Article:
Sept. 21 marks the one year anniversary of Mobilizing the Will to Intervene (W2I), a document created by researchers at Concordia University which reads as a handbook for how governments can go about preventing genocides and mass atrocities.
W2I was presented to the governments of both Canada and the United States. Using suggestions presented in W2I, the Obama administration created the position of National Security Council Director for War Crimes and Atrocities as well as an Interagency Policy Committee on Preventing Mass Atrocities.
This past Wednesday, a discussion was held at Concordia University with Dr. Frank Chalk, one of the document’s researchers and director of the Montreal Institute for Genocide and Human Rights Studies (MIGS), and Kyle Matthews, the lead researcher at MIGS.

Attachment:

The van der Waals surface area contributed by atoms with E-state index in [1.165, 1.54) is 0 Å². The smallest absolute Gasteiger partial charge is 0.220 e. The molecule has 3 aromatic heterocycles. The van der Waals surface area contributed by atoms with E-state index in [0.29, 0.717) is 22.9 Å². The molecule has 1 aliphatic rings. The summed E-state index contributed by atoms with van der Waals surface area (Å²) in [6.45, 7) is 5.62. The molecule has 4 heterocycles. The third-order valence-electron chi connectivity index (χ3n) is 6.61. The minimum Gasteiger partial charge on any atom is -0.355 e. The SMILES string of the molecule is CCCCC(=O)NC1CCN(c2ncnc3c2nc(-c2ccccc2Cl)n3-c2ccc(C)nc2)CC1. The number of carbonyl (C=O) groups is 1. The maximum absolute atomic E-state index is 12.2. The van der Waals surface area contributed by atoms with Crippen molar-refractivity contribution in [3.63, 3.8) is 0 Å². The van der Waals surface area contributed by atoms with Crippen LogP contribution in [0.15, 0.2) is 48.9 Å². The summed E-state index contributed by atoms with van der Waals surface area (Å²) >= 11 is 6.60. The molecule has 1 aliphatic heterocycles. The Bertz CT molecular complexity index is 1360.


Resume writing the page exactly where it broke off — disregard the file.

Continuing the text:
The discussion reflected on the positives of W2I and what still needs to be implemented in order for governments to prevent future tragedies such as those in Rwanda and Somalia.
“Major institutional changes need to be made across the governments,” Dr. Chalk said.
Chalk and Matthews stressed the importance of the governments of Canada and the United States maintaining a proactive stance towards atrocities committed in Third World nations. Matthews urged that prevention is the most viable means of dealing with such violence and that simply sending in aid afterward was not enough. “Doctors and aid workers cannot stop genocide,” Matthews said.
“Our politicians and senior policy makers, they tend not to prevent much but to react,” he continued. “And we say that’s dangerous, expensive, it’s a threat to our national interest, our citizens and it’s a waste of our resources.”
Midway through the discussion, Dr. Chalk left for the airport to begin a trip to Uganda where he will meet with officials regarding the policy recommendations of W2I.